Bilateral investment treaties (or, BITs) are international agreements establishing the terms and conditions for private investment by nationals and companies of one state in another state.
The first generation of these treaties were Friendship, Commerce and Navigation Treaties (FCNs), which required the host state to treat foreign investments on the same level as investments from any other state, including in some instances treatment that was as favorable as the host nation treated its own investments. FCNs also established the terms of trade and shipping between the parties, and the rights of foreigners to conduct business and own property in the host state.
The second generation of these treaties are Bilateral Investment Treaties (BITs), which set forth actionable standards of conduct that applied to governments in their treatment of investors from other states, including:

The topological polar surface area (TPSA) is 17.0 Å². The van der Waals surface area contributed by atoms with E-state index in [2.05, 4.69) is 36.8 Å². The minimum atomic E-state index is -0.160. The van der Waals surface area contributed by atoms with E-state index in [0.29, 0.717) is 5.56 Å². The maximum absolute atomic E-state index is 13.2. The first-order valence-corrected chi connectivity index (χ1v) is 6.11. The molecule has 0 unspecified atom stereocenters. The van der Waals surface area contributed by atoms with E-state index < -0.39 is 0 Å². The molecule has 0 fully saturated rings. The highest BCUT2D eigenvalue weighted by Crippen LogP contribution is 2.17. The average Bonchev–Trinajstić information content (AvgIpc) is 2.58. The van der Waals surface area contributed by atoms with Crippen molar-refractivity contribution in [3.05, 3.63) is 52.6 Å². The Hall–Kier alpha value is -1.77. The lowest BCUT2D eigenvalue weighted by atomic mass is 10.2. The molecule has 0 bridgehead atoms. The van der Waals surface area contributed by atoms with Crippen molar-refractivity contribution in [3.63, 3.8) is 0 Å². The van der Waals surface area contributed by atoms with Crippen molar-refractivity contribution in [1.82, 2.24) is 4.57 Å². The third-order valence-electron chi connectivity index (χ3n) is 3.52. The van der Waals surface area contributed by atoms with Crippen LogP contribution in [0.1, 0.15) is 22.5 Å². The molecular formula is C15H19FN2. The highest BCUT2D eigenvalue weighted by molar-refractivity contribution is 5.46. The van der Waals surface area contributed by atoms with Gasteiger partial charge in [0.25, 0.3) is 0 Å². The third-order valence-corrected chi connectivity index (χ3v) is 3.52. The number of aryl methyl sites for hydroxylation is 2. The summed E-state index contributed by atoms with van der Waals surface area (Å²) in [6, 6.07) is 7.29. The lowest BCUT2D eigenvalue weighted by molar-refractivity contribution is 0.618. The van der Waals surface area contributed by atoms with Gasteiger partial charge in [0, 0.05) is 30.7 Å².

The distinctive feature of many BITs is that they allow for an alternative dispute resolution mechanism, whereby an investor whose rights under the BIT have been violated could have recourse to International arbitration, often under the auspices of the ICSID (International Center for the Settlement of Investment Disputes), rather than suing the host State in its own courts.
It is estimated that there are more than 2,500 BITs active in the world today. See UNCTAD, WORLD INVESTMENT REPORT 2007 (2007) xvii, available here.